As you may imagine, publishers have had to slowly come around to the idea of open access. The author pays model as highlighted in the Finch Report is becoming increasingly popular. The author or institute pays a fee to the publisher in order for their research to be published. This enables the research to be freely accessed. According to Sally, you can have a fully open access journal where all contributors are paying to publish. But then, there are hybrid journals which have an author pays model but also a subscription fee for readers. This has been labelled by critics as ‘double dipping’ as the publisher benefits twice.

And it’s not just money that’s another issue with publishers and open access.  Academics may end up forfeiting their rights to their own work if they are not too careful. Sally said that publishers started to put restrictions on what could and could not be used when researchers wished to use their work elsewhere. SHERPA/RoMEO is a handy online database which has records researchers can assess, so they can find out what exactly they are permitted to do with work published in various journals. Although SHERPA/RoMEO is undoubtedly a useful source, the publisher’s policies can be so confusing that Sally’s team often have to decipher the terms in order to work out what the researcher can actually do.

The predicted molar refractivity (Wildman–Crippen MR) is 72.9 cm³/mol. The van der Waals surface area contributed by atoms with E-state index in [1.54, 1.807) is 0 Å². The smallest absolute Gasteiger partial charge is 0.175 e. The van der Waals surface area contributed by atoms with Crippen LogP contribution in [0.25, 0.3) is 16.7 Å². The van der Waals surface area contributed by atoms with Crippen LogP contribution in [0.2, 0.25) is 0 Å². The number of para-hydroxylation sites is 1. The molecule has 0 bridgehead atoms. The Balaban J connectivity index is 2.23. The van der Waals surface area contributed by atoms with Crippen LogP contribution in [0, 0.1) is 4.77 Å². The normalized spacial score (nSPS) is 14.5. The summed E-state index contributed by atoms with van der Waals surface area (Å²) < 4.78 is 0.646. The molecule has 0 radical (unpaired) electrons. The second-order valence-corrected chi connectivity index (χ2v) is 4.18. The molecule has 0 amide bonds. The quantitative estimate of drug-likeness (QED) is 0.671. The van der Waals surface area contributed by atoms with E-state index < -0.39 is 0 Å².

Wherefore art thou…a right to own my work?!

This can mean that if a researcher innocently posts their work on sites like and ResearchGate, a publisher may take action since they are seen as going against the copyright agreement. The savvy academic will get around this by choosing to remove the terms they don’t like from the agreement with a black marker before signing it. We may assume that this would incite the publisher to come after the badly behaved academic with an iron fist, yet Sally says that often publishers will merely shrug. The Creative Commons, a non-profit organisation, also allows academics to retain control of their research since it enables users to choose a free copyright licence in order to share their work. ORCID is also another way of being able to share research without infringing copyright law. Researchers can apply for a unique identifier which they can use to get credit for their own work.